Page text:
Microsoft's arrogance has cost it dearly this cycle.

This is no different from the Apple App Store. Seems to have caught on fine there. This is for businesses that use their own custom apps, not for consumers.

Eric said,
This is no different from the Apple App Store. Seems to have caught on fine there. This is for businesses that use their own custom apps, not for consumers.

The difference is that Windows has always been an open platform; that isn't true of iOS.

Why should businesses be the only ones allowed to sideload apps?
What Microsoft needs is an Android style toggle somewhere in system preferences to allow users to install apps from binary packages from any source, as opposed to only those signed by Microsoft.
It's not like Windows 8/Metro is being so successful it doesn't need any support it can get - heck, Valve created Steam OS because Microsoft refuses to allow users to sideload.

So instead of giving business better and less costly ways to sideloading apps, they kill it with fire.
I have a few clients that would LOVE to build apps to use internally on their Surfaces; too bad that it's so damn complicated and costly that those same clients are gonna switch this year to Android because the apps model is pretty much painless.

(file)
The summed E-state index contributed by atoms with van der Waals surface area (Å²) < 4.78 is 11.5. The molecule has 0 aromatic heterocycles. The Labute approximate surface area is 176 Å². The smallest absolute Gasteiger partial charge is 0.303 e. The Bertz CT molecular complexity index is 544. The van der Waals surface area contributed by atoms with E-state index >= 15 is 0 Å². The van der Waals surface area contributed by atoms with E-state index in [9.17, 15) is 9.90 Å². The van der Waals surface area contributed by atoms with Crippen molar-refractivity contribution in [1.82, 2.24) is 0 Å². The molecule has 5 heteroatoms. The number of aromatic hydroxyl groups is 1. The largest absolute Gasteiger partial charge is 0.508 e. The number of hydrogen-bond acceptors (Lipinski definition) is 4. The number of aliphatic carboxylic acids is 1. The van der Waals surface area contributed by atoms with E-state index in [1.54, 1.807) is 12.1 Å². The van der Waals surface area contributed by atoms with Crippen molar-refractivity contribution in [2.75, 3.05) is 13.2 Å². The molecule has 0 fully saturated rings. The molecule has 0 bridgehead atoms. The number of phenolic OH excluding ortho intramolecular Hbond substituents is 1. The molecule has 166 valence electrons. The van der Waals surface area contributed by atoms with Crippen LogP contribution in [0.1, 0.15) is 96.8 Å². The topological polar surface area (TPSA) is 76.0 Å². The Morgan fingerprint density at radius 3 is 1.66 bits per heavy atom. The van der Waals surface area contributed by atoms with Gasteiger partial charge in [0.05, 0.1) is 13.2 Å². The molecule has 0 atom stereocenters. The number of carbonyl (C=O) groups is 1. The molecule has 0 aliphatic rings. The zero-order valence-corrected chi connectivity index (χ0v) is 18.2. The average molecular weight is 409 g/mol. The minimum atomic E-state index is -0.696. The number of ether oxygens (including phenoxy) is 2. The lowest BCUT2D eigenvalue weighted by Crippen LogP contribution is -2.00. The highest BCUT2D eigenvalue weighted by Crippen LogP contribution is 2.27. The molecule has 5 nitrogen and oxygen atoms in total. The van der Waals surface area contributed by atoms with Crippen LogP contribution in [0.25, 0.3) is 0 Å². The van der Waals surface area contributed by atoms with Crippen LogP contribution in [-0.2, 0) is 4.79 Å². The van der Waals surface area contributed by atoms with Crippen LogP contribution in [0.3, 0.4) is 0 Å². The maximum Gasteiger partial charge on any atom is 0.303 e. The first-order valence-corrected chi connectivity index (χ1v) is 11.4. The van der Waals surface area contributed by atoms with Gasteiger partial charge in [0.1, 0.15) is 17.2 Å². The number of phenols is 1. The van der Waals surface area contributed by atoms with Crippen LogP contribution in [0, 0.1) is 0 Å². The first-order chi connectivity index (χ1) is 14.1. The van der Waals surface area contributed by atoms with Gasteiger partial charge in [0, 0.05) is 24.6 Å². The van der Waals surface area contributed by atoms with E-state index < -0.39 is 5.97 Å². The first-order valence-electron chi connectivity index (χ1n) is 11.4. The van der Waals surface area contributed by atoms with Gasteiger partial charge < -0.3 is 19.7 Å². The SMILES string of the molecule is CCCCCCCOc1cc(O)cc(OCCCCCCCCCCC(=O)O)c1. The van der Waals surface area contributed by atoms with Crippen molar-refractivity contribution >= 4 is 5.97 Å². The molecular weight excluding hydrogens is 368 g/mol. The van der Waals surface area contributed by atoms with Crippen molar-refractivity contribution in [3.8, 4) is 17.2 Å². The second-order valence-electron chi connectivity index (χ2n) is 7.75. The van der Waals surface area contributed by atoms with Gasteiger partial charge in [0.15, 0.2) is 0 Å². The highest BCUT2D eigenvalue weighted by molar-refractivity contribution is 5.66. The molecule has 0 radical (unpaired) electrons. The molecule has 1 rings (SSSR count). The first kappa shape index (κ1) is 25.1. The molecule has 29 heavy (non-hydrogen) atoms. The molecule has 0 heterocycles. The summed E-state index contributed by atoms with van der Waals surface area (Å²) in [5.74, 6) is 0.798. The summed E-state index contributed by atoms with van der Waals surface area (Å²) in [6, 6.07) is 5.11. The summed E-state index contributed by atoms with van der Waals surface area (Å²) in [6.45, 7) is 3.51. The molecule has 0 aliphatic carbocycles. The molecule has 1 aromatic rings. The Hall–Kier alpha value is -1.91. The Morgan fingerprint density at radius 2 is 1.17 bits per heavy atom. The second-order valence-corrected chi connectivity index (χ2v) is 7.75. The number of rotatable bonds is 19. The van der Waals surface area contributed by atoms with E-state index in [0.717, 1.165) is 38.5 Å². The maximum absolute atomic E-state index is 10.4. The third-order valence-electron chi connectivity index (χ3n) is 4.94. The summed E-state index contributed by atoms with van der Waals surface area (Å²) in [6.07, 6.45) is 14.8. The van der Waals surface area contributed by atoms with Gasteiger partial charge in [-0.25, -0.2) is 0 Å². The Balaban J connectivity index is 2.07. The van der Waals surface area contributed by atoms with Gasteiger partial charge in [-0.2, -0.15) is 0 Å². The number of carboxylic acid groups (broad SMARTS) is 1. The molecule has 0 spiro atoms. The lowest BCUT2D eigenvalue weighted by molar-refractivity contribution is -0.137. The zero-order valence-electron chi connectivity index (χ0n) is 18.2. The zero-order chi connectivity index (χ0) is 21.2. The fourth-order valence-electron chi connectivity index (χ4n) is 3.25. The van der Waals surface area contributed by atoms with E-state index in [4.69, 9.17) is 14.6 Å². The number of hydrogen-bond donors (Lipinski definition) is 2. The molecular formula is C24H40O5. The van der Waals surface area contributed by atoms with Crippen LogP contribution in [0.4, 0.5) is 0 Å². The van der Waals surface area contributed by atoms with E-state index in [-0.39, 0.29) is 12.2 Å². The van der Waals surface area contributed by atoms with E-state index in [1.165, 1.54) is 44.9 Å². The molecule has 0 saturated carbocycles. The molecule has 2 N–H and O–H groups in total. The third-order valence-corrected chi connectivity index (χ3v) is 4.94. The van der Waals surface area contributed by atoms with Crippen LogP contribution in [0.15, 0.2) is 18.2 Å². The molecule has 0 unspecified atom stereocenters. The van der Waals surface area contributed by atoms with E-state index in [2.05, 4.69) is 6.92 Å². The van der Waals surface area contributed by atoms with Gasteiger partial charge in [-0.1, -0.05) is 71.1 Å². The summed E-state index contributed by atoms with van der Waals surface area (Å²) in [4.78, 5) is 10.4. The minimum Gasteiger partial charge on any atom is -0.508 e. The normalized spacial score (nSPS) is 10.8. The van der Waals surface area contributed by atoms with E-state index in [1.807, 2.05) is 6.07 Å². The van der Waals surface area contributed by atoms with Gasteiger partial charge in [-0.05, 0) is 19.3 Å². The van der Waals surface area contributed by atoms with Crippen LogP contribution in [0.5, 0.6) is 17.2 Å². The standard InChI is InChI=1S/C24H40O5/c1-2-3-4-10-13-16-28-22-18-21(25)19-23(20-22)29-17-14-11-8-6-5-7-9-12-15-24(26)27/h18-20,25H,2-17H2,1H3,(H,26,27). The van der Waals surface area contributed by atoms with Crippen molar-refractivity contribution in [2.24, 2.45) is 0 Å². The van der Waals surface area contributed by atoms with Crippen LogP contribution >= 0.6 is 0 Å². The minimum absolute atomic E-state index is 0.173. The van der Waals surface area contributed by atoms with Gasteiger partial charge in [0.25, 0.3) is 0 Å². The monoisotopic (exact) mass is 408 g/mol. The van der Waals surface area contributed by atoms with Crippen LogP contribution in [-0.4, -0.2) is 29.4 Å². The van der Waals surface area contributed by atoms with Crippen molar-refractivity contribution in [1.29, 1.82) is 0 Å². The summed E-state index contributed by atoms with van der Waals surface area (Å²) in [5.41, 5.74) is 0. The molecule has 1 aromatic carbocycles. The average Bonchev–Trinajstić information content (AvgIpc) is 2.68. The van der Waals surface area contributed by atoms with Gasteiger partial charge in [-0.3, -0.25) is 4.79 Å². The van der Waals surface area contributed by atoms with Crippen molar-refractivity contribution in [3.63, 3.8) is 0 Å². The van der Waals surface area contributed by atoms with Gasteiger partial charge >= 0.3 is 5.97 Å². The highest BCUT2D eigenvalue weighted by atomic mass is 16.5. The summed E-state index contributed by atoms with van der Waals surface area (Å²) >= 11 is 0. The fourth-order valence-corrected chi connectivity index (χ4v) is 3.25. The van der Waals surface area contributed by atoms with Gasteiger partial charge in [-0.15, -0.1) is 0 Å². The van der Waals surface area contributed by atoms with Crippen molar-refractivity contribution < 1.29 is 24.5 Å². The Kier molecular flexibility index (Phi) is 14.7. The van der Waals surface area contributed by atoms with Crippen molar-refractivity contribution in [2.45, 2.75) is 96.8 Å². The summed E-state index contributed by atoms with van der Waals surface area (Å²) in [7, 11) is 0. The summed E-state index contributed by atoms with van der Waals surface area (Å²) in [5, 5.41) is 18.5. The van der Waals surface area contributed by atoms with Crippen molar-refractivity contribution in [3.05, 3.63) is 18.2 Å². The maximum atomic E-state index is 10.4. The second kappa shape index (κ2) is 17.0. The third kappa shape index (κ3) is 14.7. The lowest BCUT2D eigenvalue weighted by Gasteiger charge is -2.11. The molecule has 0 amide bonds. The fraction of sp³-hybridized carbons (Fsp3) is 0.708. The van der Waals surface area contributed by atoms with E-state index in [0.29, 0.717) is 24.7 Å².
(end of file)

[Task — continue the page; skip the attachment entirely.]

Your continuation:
Any proof they killed it? Lots of people including me are hoping they just didn't want an unauthorized release of alpha or beta code being misused or creating a bad impression, and will release it soon once they've finished polishing it. Clearly they realize it's required which is why they have people working on it.

its really bad for Microsoft because MS stupidly want companies to upload their private programs to the windows store, yeah right.

But such program like 'BootyBay' definitely are awesome for business companies.

This is one of the reasons my company switched to Android. We have internal apps that were originally developed on Windows Mobile (up to 6.x). When Windows Phone 7 came out and wasn't compatible we started to rewrite them but didn't finish before Windows Phone 8 was announced. Due to incompatibilities and the restrictions on side loading we ended up switching to Android only mobile development, despite being a primarily MS shop on Desktops and Servers. Now with rumors that Windows Phone 9 may again use a new set of APIs (compatible with RT?) it looks like we made the right call. I think there are a fair amount of people here that would still like to use MS on mobile but as long as we can't side load easily that isn't going to happen. I doubt we're alone in that.